7 CFOs on the philosophies, events or people that influence their leadership style

As hospital CFOs navigate organizational goals and today's industry challenges, there are various philosophies, events or people that influence their leadership styles.

The following hospital and health system finance chiefs have shared these with Becker's Hospital Review since January:

1. Daniel Widawsky, senior vice president, vice dean and CFO of New York City-based NYU Langone Health, shared his experience observing American business executive Jack Welch Jr. in action:

"He had three attributes that in tandem were effective. He was curious. Of course, he was smart. But most important, he was dogged. Until he had an answer, an explanation, a way forward that made sense to him, he wasn't going to move on. He didn't want to be the smartest person in the room, the one with all the answers. On the contrary, he wanted to be surrounded by the smartest people in the room to challenge them and be challenged by them. It was formidable to witness."

2. Jim McManus, CFO of Greenbrae, Calif.-based Marin General Hospital, recognized board members:

"Over the years, I have established a personal board of directors that I interact with from time to time. I will call on them and seek their guidance, especially when I am encountering a situation that I may be unfamiliar with. This board is comprised of business professionals, community members and long-established friendships. They are all people I have trusted and respected throughout the years."

3. Michael Breslin, CFO of New York City-based NewYork-Presbyterian, also discussed learning from board members, as well as his predecessor:

"Watching and learning from our trustees is an incredible experience. We learn from them every day. Also, I have the benefit of my predecessor, Phyllis Lantos, working with the organization in an advisory capacity. Phyllis and I speak and meet regularly, and I welcome her advice and counsel. I work hard every day to further her legacy of fiscal competence coupled with transparency and collaboration."

4. Robin Damschroder, executive vice president and CFO of Detroit-based Henry Ford Health System, said many mentors have influenced her leadership style:

"I like to be inclusive and collaborative, and that comes from being transparent. That's transparent about the data. I like to share the same information that I drew upon to reach my conclusion so that other reasonable people would come to the same place or challenge assumptions to ensure that we come to the right outcome. Key mentors in my life have underscored the importance of being inclusive, being collaborative and causing the conversation. And to cause the right conversation, you have to share the data and be transparent about your intentions and your interest."

5. Ben Carter, executive vice president, CFO and treasurer of Livonia, Mich.-based Trinity Health, talked about the leaders who influenced him:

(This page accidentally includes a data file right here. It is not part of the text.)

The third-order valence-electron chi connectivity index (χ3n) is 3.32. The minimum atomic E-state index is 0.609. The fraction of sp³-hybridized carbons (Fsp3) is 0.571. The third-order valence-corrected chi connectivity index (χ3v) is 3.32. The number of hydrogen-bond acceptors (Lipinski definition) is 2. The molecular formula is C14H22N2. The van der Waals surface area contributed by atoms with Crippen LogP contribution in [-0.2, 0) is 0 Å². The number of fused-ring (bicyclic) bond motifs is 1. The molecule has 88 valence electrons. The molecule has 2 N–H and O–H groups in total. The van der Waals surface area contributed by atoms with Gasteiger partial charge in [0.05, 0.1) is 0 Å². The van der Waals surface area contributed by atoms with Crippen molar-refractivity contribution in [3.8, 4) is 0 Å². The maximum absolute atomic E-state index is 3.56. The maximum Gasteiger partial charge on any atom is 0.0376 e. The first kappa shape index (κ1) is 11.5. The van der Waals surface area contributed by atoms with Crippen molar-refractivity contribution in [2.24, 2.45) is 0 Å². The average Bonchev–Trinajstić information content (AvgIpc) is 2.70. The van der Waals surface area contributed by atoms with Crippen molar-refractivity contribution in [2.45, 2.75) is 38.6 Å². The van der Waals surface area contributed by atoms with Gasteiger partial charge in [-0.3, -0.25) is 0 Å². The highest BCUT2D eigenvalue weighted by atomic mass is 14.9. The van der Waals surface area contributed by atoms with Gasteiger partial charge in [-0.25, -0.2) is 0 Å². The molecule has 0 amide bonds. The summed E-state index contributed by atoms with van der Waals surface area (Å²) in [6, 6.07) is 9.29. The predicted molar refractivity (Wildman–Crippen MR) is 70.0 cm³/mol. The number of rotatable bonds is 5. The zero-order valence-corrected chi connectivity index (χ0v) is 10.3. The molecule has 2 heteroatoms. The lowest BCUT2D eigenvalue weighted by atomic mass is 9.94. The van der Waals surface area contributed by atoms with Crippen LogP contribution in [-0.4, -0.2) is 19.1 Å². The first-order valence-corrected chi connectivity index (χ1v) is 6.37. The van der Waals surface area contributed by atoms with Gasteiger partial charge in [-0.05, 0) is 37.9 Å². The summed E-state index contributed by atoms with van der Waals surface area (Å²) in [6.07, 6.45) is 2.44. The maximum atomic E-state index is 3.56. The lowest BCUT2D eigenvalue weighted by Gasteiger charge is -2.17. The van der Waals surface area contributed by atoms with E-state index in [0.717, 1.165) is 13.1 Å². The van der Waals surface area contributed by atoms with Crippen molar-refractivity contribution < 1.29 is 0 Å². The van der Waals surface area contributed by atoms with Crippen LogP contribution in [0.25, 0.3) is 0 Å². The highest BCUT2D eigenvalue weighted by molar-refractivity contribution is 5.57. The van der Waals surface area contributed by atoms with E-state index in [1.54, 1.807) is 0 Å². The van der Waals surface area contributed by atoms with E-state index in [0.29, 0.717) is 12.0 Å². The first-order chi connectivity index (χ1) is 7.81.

"I am a student of great leaders and aspire to great leadership because it brings people together and accomplishes great things. I read a lot about — and from — different types of leaders — from presidents like Abraham Lincoln and George Washington, as well as business people like John Francis "Jack" Welch Jr., Alan Mulally and Steve Jobs. In addition, I have studied under great mentors in all of the four organizations in which I've worked. I try to take the best of what I see and what I read and then try to mold my own brand of leadership. I enjoy these pursuits, and I keep trying to hone and sharpen my leadership skills based on my belief in the power of ongoing, continuous learning."

6. Ben Spence, chief financial and business service officer of Fort Myers, Fla.-based Lee Health, talked about his late father, Park Spence:

"He was the type of leader people admired because he had great business insight, focus and discipline, but equally as important was how he treated people with great care and respect. He had a way of encouraging those around him to bring out their very best, and his warm smile helped bring up spirits when challenges were intense. He gave me a paper on 'commitment' that I will never forget. It stated that 'commitment is the words that speak loudly of intentions and the actions that speak louder than words.' His life example helps me daily to strive to bring out the best in myself and all those I interact with."

7. Bert Zimmerli, executive vice president and CFO of Salt Lake City-based Intermountain Healthcare, shared the lessons he learned earlier in his career:

"In one of my first reviews at Ernst & Young, the feedback I received was that while hard work was commendable, I was being paid for results.  I never forgot that message, which was tough at the time.  A results orientation, and getting results in the right way, has driven me ever since."

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